Dhamma fighting

5 July 2020
Adapted from Ajahn Chah’s talk
Written by Dd Lee Kok Cheng

Dhamma Fighting

Fight greed, fight aversion, fight delusion. These are the enemies. In the practice taught by the Buddha, we fight these enemies with Dhamma using patience and endurance. We fight by resisting our countless moods. Where there are defilements, there are those who conquer the defilements who do battle with them. This is called fighting inwardly.

In Dhamma practice, we don’t have to fight others but instead conquer our own minds, patiently enduring and resisting all our moods. We don’t harbour resentment and enmity amongst ourselves. Instead, we let go of all forms of ill-will in our own actions and thoughts, freeing ourselves from jealousy, aversion and resentment. Hatred can only be overcome by not harbouring resentment and bearing grudges. The continual thoughts of hurtful actions and reprisals to get back at others, thinking ‘you did it to me and so I’m going to get you back’ have no end. It only brings out the continual seeking of revenge and so hatred is never abandoned. As long as we behave like this, the chain remains unbroken. There is no end to it no matter where we go, the feuding continues.

The Buddha had trained in the various arts of warfare as a prince but he saw that they weren’t really useful. Therefore, we should train ourselves and learn to give up all forms of evil, giving up those things which are the cause for enmity. We should conquer ourselves; we don’t try to conquer others. We fight but we fight only the defilements. If there is greed we fight that; if there is a version we fight that; if there is delusion we strive to give it up. This is called Dhamma fighting.

This warfare of the heart is really difficult. In fact, it is the most difficult thing of all. We need to contemplate this to learn the art of fighting greed, aversion and delusion. This is our prime responsibility. The inner battles, fighting with defilements only appeal to very few people. Most people fight with other things. They rarely fight the defilements. They rarely even see them. The Buddha taught us to give up all forms of evil and to cultivate virtue values. This is the right path. The Buddha has shown us the way and it is up to us to walk on it.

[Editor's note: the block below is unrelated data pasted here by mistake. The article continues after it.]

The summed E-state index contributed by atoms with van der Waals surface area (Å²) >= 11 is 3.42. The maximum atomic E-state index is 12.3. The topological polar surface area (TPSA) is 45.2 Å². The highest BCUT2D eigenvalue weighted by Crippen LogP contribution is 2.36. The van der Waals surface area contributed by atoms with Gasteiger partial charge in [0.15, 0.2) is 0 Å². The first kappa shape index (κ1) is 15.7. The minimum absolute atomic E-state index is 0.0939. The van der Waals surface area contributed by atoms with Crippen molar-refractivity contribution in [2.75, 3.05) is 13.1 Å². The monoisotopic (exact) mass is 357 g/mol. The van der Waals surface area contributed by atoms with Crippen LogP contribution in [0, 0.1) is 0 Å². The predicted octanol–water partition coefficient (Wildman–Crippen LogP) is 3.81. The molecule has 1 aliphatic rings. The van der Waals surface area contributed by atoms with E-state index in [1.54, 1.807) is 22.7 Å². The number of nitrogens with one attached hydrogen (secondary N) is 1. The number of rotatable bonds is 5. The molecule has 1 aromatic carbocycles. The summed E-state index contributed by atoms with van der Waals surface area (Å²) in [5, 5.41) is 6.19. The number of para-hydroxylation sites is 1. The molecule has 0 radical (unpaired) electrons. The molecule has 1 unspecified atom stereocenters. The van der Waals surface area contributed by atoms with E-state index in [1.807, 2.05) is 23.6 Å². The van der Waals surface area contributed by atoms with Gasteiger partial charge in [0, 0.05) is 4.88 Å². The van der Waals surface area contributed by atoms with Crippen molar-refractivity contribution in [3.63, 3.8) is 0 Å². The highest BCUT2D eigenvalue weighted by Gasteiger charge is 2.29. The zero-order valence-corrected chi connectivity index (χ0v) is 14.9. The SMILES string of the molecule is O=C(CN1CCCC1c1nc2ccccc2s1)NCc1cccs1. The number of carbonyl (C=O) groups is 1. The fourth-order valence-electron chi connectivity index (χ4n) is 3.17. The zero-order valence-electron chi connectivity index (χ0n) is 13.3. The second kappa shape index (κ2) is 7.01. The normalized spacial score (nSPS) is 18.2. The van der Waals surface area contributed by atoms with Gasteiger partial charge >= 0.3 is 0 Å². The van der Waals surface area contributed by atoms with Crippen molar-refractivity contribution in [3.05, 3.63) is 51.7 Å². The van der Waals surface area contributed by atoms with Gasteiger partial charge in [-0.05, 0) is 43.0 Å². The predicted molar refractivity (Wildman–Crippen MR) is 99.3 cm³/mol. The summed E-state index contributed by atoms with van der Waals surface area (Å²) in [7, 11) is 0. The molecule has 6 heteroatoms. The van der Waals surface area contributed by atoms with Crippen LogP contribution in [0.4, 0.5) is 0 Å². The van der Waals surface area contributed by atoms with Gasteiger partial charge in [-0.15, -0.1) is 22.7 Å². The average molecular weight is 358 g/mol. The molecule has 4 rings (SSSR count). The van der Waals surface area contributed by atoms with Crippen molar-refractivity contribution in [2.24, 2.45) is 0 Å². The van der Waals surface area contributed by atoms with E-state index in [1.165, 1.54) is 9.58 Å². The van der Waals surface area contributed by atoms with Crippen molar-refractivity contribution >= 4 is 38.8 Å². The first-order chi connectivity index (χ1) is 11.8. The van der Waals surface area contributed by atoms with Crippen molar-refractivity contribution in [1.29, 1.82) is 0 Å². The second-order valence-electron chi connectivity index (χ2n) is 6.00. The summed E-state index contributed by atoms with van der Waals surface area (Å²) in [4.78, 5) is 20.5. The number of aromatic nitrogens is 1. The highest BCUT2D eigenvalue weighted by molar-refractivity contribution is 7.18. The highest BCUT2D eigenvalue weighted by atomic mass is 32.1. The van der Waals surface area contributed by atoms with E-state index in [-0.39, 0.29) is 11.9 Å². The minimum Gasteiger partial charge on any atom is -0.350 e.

Now, having found the path, we must be prepared to endure some hardship. If we are determined to practise and contemplate then we will surely see the way. Ditthi mana is a harmful thing. Ditthi means view or opinion. All forms of view are called ditthi. Ditthi is not the problem. The problem lies with clinging to those views called mana. Holding on to those views as if they were the truth. This leads us to spin around from birth to death, never reaching completion just because of that clinging. So, the Buddha urged us to let go of views.

If many people live together in a retreat, they can still practise comfortably if their views are in harmony. But even two or three yogis would have difficulty living together if their views were not harmonious. When we humble ourselves and let go of our views, even if there are many of us in a retreat, there can be harmony. So, it is not true to say that there will be disharmony just because there are many of us. We come from different backgrounds and our views may differ but if we practise correctly, there will be no friction.

Just like all the rivers and streams which flow to the sea. Once they enter the sea, they all have the same taste and colour. It is the same with people, when they enter the stream of Dhamma, it is the one Dhamma. But the thinking which causes all the disputes in conflict is ditthi mana. Therefore, the Buddha taught us to let go of views, don’t allow mana to cling to those views beyond their relevance.

The Buddha taught the value of constant sati, recollection. Whether we are standing, walking, sitting or reclining; wherever we are, we should have this power of recollection. When we have sati, we see ourselves; we see our own minds. We see the body within the body, the mind within the mind. If we don’t have sati, we don’t know anything. We aren’t aware of what is happening. So, sati is very important.

With constant sati, we can listen to the Dhamma of the Buddha at all times. This is because

  • eye seeing forms is Dhamma,
  • ear hearing sounds is Dhamma,
  • nose smelling odours is Dhamma,
  • tongue tasting flavours is Dhamma,
  • body feelings sensations is Dhamma, and
  • impressions arise in the mind that is Dhamma also.

Therefore, one who has constant sati always hears the Buddha’s teaching. The Dhamma is always there because of sati; because we are aware.

Sati is recollection, sampajañña is self-awareness.

When there is sati sampajañña, understanding will follow; we know what is going on. When the eye sees forms, is this proper or improper; when the ear hears sound, is this appropriate or inappropriate, is it harmful, is it wrong, is it right and so on like this with everything. If we understand, we hear the Dhamma all the time.